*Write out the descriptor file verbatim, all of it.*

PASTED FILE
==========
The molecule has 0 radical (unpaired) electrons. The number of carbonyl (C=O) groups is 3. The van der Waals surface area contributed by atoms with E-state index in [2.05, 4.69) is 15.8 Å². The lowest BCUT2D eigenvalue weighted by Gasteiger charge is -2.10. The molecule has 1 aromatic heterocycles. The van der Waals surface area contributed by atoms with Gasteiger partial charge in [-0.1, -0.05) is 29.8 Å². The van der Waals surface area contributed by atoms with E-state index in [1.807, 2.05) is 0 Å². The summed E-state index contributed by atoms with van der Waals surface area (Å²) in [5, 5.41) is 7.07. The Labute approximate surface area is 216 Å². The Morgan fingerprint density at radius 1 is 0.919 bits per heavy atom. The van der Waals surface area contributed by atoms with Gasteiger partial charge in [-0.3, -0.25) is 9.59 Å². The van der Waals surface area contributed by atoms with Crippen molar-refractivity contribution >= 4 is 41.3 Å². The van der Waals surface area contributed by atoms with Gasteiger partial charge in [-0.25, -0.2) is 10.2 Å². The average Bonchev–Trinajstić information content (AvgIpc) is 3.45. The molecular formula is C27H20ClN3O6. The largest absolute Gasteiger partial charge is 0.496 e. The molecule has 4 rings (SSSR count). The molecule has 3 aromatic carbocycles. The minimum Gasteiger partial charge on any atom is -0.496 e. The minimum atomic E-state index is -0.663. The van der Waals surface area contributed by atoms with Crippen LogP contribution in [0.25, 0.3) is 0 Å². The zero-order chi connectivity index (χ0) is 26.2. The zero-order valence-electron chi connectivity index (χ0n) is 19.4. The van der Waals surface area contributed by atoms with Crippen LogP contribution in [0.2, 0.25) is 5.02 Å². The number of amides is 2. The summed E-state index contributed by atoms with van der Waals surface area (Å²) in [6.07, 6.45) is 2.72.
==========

The molecule has 0 radical (unpaired) electrons. The number of carbonyl (C=O) groups is 3. The van der Waals surface area contributed by atoms with E-state index in [2.05, 4.69) is 15.8 Å². The lowest BCUT2D eigenvalue weighted by Gasteiger charge is -2.10. The molecule has 1 aromatic heterocycles. The van der Waals surface area contributed by atoms with Gasteiger partial charge in [-0.1, -0.05) is 29.8 Å². The van der Waals surface area contributed by atoms with E-state index in [1.807, 2.05) is 0 Å². The summed E-state index contributed by atoms with van der Waals surface area (Å²) in [5, 5.41) is 7.07. The Labute approximate surface area is 216 Å². The Morgan fingerprint density at radius 1 is 0.919 bits per heavy atom. The van der Waals surface area contributed by atoms with Gasteiger partial charge in [-0.3, -0.25) is 9.59 Å². The van der Waals surface area contributed by atoms with Crippen molar-refractivity contribution >= 4 is 41.3 Å². The van der Waals surface area contributed by atoms with Gasteiger partial charge in [-0.25, -0.2) is 10.2 Å². The average Bonchev–Trinajstić information content (AvgIpc) is 3.45. The molecular formula is C27H20ClN3O6. The largest absolute Gasteiger partial charge is 0.496 e. The molecule has 4 rings (SSSR count). The molecule has 3 aromatic carbocycles. The minimum Gasteiger partial charge on any atom is -0.496 e. The minimum atomic E-state index is -0.663. The van der Waals surface area contributed by atoms with Crippen LogP contribution in [0.25, 0.3) is 0 Å². The zero-order chi connectivity index (χ0) is 26.2. The zero-order valence-electron chi connectivity index (χ0n) is 19.4. The van der Waals surface area contributed by atoms with Crippen LogP contribution in [0.2, 0.25) is 5.02 Å². The number of amides is 2. The summed E-state index contributed by atoms with van der Waals surface area (Å²) in [6.07, 6.45) is 2.72.